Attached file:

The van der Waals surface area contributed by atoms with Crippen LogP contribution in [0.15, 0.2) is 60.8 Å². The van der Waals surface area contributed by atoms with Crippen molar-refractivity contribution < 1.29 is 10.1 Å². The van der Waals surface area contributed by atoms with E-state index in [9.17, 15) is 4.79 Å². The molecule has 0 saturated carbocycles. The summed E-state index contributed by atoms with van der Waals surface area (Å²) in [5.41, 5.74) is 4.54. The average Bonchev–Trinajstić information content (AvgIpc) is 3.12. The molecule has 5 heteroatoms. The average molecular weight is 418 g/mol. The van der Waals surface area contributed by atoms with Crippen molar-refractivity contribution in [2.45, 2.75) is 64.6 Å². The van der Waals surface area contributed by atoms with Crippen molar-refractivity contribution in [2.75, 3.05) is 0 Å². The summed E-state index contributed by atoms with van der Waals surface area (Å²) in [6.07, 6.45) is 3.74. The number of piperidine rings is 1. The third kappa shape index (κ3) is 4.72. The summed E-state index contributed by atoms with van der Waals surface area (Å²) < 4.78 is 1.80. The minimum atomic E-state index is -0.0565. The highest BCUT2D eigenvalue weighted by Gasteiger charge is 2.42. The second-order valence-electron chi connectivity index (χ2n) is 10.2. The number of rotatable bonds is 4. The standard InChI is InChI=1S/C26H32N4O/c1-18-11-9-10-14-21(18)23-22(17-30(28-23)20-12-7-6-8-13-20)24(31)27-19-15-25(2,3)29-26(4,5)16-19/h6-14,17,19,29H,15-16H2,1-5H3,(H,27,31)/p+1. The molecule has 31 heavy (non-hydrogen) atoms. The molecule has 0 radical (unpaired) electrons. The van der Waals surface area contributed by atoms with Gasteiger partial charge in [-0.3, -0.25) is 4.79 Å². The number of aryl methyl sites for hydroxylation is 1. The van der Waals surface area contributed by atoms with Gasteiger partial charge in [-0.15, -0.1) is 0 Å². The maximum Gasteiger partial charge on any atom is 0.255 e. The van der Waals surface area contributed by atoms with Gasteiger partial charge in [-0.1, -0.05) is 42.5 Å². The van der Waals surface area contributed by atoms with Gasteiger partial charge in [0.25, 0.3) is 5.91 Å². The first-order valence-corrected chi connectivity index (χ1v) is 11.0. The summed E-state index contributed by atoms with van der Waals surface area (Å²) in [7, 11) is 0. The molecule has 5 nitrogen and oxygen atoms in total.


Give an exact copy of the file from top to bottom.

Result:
The van der Waals surface area contributed by atoms with Crippen LogP contribution in [0.15, 0.2) is 60.8 Å². The van der Waals surface area contributed by atoms with Crippen molar-refractivity contribution < 1.29 is 10.1 Å². The van der Waals surface area contributed by atoms with E-state index in [9.17, 15) is 4.79 Å². The molecule has 0 saturated carbocycles. The summed E-state index contributed by atoms with van der Waals surface area (Å²) in [5.41, 5.74) is 4.54. The average Bonchev–Trinajstić information content (AvgIpc) is 3.12. The molecule has 5 heteroatoms. The average molecular weight is 418 g/mol. The van der Waals surface area contributed by atoms with Crippen molar-refractivity contribution in [2.45, 2.75) is 64.6 Å². The van der Waals surface area contributed by atoms with Crippen molar-refractivity contribution in [2.75, 3.05) is 0 Å². The summed E-state index contributed by atoms with van der Waals surface area (Å²) in [6.07, 6.45) is 3.74. The number of piperidine rings is 1. The third kappa shape index (κ3) is 4.72. The summed E-state index contributed by atoms with van der Waals surface area (Å²) < 4.78 is 1.80. The minimum atomic E-state index is -0.0565. The highest BCUT2D eigenvalue weighted by Gasteiger charge is 2.42. The second-order valence-electron chi connectivity index (χ2n) is 10.2. The number of rotatable bonds is 4. The standard InChI is InChI=1S/C26H32N4O/c1-18-11-9-10-14-21(18)23-22(17-30(28-23)20-12-7-6-8-13-20)24(31)27-19-15-25(2,3)29-26(4,5)16-19/h6-14,17,19,29H,15-16H2,1-5H3,(H,27,31)/p+1. The molecule has 31 heavy (non-hydrogen) atoms. The molecule has 0 radical (unpaired) electrons. The van der Waals surface area contributed by atoms with Gasteiger partial charge in [-0.3, -0.25) is 4.79 Å². The number of aryl methyl sites for hydroxylation is 1. The van der Waals surface area contributed by atoms with Gasteiger partial charge in [-0.15, -0.1) is 0 Å². The maximum Gasteiger partial charge on any atom is 0.255 e. The van der Waals surface area contributed by atoms with Gasteiger partial charge in [-0.1, -0.05) is 42.5 Å². The van der Waals surface area contributed by atoms with Gasteiger partial charge in [0.25, 0.3) is 5.91 Å². The first-order valence-corrected chi connectivity index (χ1v) is 11.0. The summed E-state index contributed by atoms with van der Waals surface area (Å²) in [7, 11) is 0. The molecule has 5 nitrogen and oxygen atoms in total.